15 Responses to “Meeting the Millennium Development Goals – can we do it?”

  1. Co-operative Party

    Labour & Co-operative MP Jim Dobbin writes for @leftfootfwd: Meeting the Millennium Development Goals – can we do it? //bit.ly/9fciLb

  2. Shamik Das

    Meeting the Millennium Development Goals – can we do it? //bit.ly/9fciLb asks Labour MP Jim Dobbin on @leftfootfwd

  3. LCID

    Labour & the Co-operative Party MP Jim Dobbin, Chair of the All Party Group on Childhood Pneumonia, writes for… //fb.me/AQM96Ra8

  4. LCID

    Labour & @CoopParty MP Jim Dobbin, Chair of the APPG on Childhood Pneumonia, writes for @leftfootfwd on MDGs //fb.me/AQM96Ra8

  5. Lee Butcher

    RT @LabourCID: Labour & @CoopParty MP Jim Dobbin, Chair of the APPG on Childhood Pneumonia, writes for @leftfootfwd on MDGs //fb.me/AQM96Ra8

  6. Michael Stephenson

    RT @CoopParty: Labour & Co-operative MP Jim Dobbin writes for @leftfootfwd: Meeting the Millennium Development Goals – can we do it? //bit.ly/9fciLb

  7. Liam O'Rourke

    RT @CoopParty: Labour & Co-operative MP Jim Dobbin writes for @leftfootfwd: Meeting the Millennium Development Goals – can we do it? //bit.ly/9fciLb

  8. Jiesheng

    Again Afro-Pessimism in the line “In Sub-Saharan Africa the reduction in childhood mortality has been a mere 22 per cent in the last two decades”. Don’t you guys get that the MDGs are global targets meant to be met on a collective level?The more you hard that ooh Africa is far behind negates first the history of African development and seocn the increasing need to have tailored context sensitive targets.

  9. William

    I think Nick Clegg’s recent comments are really important and this sort of global consensus is necessary.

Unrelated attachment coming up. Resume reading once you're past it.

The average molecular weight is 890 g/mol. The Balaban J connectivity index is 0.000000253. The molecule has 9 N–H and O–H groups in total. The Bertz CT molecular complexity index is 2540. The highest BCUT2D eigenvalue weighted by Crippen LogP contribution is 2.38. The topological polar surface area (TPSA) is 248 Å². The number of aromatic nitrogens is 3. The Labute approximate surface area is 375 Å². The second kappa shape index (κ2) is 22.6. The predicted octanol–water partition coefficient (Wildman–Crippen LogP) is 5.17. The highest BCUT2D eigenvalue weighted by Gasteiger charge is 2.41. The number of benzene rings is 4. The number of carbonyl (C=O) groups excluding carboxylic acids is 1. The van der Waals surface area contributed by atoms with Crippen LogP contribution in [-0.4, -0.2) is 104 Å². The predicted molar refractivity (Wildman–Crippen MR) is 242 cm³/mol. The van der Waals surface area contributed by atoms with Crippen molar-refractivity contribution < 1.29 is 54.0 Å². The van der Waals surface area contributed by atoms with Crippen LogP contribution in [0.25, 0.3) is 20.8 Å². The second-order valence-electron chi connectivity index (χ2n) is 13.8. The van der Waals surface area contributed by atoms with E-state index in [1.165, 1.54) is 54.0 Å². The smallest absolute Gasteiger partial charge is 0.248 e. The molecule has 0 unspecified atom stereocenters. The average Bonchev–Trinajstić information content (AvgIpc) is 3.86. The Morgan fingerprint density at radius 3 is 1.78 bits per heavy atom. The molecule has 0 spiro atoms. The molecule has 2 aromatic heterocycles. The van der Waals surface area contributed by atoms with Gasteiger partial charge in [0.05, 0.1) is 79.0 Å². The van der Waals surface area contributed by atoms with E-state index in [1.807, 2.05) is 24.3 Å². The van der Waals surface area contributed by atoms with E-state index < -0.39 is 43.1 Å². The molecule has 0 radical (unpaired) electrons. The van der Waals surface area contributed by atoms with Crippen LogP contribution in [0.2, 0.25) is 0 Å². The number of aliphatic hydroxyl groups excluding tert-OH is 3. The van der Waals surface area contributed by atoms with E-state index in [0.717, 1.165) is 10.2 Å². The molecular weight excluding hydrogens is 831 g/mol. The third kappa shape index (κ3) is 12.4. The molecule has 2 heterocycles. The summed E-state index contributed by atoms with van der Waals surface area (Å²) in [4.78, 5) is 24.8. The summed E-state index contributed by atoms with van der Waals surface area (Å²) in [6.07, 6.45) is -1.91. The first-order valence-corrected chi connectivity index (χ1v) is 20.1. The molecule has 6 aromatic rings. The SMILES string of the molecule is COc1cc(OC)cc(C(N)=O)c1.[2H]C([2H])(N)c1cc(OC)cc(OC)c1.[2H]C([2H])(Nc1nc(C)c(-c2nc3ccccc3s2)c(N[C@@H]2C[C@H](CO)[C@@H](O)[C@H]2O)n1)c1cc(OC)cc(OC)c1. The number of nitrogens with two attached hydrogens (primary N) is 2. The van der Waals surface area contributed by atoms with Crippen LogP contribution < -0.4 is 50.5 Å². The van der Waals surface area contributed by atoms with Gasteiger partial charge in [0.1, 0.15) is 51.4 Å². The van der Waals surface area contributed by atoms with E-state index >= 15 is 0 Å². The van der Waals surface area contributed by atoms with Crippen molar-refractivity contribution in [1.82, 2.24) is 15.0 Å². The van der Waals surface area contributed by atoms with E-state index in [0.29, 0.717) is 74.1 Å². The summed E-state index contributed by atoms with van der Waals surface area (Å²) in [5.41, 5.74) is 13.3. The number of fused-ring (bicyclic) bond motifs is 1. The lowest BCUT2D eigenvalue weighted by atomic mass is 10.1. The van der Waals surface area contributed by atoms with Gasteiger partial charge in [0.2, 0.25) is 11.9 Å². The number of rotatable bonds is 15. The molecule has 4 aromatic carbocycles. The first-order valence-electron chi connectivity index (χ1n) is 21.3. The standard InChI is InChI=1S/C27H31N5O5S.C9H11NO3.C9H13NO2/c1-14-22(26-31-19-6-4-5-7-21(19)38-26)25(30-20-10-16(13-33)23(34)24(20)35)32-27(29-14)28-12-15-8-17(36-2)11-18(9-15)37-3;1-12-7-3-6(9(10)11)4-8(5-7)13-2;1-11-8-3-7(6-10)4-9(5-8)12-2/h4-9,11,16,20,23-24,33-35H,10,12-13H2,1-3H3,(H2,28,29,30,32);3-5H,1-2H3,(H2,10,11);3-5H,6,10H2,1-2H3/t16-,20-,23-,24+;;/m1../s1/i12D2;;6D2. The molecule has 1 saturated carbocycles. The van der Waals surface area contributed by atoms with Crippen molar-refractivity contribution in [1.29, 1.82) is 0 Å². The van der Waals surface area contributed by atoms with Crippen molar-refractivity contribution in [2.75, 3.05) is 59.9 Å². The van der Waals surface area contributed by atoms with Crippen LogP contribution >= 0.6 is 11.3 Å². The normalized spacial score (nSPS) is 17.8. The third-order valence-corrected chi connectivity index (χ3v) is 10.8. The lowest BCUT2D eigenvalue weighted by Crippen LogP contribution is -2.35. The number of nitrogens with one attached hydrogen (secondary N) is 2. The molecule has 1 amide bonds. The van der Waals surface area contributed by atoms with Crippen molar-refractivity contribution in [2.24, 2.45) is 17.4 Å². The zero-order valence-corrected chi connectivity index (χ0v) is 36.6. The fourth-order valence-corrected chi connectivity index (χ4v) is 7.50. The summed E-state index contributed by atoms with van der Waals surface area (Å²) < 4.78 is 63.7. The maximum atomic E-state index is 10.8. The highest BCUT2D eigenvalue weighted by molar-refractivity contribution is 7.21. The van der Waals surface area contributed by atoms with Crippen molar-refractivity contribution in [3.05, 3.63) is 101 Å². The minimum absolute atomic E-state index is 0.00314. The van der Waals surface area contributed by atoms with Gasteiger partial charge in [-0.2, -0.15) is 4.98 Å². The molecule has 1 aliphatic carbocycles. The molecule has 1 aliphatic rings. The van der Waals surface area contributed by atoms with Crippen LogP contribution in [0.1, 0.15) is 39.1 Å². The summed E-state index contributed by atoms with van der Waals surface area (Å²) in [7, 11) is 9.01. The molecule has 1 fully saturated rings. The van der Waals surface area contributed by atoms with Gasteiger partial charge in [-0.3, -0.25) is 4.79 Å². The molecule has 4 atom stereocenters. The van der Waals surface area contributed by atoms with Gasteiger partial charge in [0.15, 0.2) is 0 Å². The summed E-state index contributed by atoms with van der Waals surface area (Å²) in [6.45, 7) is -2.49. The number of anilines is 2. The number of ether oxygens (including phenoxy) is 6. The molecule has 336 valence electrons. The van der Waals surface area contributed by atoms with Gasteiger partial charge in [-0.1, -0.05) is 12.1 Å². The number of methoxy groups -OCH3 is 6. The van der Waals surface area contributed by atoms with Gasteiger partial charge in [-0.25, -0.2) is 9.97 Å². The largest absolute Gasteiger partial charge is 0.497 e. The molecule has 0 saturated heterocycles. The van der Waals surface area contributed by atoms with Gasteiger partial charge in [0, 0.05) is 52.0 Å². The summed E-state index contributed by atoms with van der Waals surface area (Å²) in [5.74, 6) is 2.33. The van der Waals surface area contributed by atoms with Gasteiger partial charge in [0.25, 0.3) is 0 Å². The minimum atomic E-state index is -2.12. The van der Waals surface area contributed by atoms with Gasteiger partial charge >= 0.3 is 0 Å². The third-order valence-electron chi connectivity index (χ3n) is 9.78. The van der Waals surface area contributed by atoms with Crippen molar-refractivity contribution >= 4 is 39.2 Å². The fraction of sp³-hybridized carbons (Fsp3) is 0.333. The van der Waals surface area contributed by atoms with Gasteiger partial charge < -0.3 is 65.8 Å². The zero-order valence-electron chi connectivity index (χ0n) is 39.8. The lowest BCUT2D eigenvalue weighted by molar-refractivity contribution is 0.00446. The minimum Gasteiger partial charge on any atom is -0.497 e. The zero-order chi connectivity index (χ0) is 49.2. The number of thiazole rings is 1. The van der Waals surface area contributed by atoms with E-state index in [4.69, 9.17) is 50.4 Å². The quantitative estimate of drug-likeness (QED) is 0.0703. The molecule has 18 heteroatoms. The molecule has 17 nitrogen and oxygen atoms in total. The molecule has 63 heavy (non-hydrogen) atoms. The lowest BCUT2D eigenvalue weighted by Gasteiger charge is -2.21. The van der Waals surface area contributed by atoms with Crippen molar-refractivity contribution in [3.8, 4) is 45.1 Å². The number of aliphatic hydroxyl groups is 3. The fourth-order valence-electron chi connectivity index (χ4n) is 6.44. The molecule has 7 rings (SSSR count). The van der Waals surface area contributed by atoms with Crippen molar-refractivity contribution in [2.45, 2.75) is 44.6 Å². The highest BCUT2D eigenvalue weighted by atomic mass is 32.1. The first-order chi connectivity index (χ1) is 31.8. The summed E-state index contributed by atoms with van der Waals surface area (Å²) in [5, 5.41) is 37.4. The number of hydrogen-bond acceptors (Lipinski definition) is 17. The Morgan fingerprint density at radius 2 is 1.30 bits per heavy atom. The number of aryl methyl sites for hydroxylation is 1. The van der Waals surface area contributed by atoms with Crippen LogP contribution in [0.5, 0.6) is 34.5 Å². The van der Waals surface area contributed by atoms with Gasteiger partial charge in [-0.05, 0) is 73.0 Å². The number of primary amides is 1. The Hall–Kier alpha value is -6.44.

In terms of Afro-pessismism I think that it needs to be looked at at a more localised levels. SOme parts of Africa are doing very well and they should be used as best practice examples.

  10. Bethea

    Having worked a lot on maternal and child health this MDG summit has been absolutely crucial
    in highlighting how far we still have to go. In particular we need to accelerate efforts towards MDG 5 which is currently lagging furthest behind. Together we can make women matter //www.makewomenmatter.org

  11. Lucy

    A lot of the reporting out of the MDG summit has been cynical and pessimistic. However I believe the overriding message must be that we take heart in the reductions in mortality that you have mentioned. These figures demonstrate that investments from the British government in innovative mechanisms such as the AMC and other initiatives such as the Global Fund are paying off and above all serve to emphasize the need for continued investment.

  12. Hugh

    I think Jim has put this very well. There has been a lot done but there remains a lot to do. The advantage we have with pneumonia is that if we can get it right and the recent WHA resolution will help in getting it right, then the fight against pneumonia will almost meet the MDG4 target in itself.

    Jieseng may make the case for being less pessimistic about Africa but we can’t ignore the fact that there are more deaths in sub-Saharan Africa from pneumonia than any other region in the world. The AMC, the last Labour Government and progressive, forward thinking governments like Malawi and the work of organisations like IVAC and GAVI will all help enormously in this great fight.

  13. Orin Levine

    Meeting the Millennium Development Goals – can we do it? | Left Foot Forward //bit.ly/bfXpJv

  14. Orin Levine

    New blog post from UK MP Jim Dobbin, member of All Party Parliamentary Group vs Child Pneumonia //bit.ly/bfXpJv

  15. TEDxFoggyBottom

    RT @leftfootfwd: Meeting the Millennium Development Goals – can we do it? //bit.ly/9fciLb